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Come Dance With Me: His Women

Frank Sinatra loved women and women loved him. And his romances became the stuff of legend.

As he crooned his way into the world's hearts in the 1940s and changed the course of popular music, the skinny kid from Hoboken, New Jersey, became the idol of millions of swooning female fans -- the "bobbysoxers" as they were known for the short white socks that they wore.

Girls fainted in the aisles at concerts, hid in his dressing room and sneaked into his hotel rooms long before there was an Elvis Presley or the Beatles.

"Sinatramania" hit new heights in October 1944 as 27,000 mostly teen-age female fans lined the streets outside the Paramount Theatre in New York City to hear the kid sing.

Friends said Sinatra's mixed signals towards women, swinging between showering affection and neglect, was a result of his roller coaster childhood.

His Sicilian-born father was a fireman and an amateur boxer and encouraged his son to box. His indomitable mother, born in Genoa, Italy, was a strong-minded woman who dabbled in politics and was reputed to be a back street abortionist.

Sinatra married his childhood sweetheart, the former Nancy Barbato, in 1939 and they had three children, Nancy, Frank and Tina, before their marriage broke up in 1951.

The other women in his life were:

  • Ava Gardner. Sinatra's stormy and widely publicized affair with Ava, who was considered his greatest match in terms of brazenness and impetuousness, spelled the end of his marriage to Barbato. He married Gardner in 1951 but the marriage lasted less than six years.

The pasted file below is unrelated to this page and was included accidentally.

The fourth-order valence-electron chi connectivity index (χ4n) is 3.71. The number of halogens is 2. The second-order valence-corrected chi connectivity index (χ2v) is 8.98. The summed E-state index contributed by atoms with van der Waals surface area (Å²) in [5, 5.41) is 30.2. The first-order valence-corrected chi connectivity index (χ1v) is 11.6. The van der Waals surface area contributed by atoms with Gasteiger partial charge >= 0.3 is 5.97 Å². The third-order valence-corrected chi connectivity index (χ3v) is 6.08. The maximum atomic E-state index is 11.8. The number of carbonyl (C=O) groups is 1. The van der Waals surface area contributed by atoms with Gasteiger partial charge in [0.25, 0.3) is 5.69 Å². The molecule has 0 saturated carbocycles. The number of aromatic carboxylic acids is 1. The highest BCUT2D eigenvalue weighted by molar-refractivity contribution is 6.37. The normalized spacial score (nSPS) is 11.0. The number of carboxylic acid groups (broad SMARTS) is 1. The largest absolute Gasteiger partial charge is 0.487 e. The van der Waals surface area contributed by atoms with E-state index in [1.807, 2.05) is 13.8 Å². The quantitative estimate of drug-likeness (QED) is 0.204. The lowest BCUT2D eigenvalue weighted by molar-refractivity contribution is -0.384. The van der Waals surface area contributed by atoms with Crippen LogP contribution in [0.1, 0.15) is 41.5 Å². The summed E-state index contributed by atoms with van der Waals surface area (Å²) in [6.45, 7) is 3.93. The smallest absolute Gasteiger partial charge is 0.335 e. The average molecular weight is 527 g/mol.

• Mia Farrow. He married wife number three, Farrow, in 1966, when he was 50 and she was 21. They separated the following year and were divorced in 1968.
  • Lauren Bacall. Bacall dated him after the death of her husband Humphrey Bogart.
  • Juliet Prowse. He was briefly engaged to Prowse but broke it off abruptly in 1962.
  • Barbara Marx. The singer's fourth wife, Marx, a former model and dancer who had been married to Zeppo Marx, of the Marx Brothers, had a calming effect on her husband.

When asked by biographer Bill Zehme what was the most important thing to look for in a woman, this was Sinatra's reply: "A sense of humor. When looking for a woman, it always helps to find a woman who is also looking."

"Make her feel appreciated, make her feel beautiful. If you practice long enough, you'll know when you get it."

Sinatra: 48 Hours Home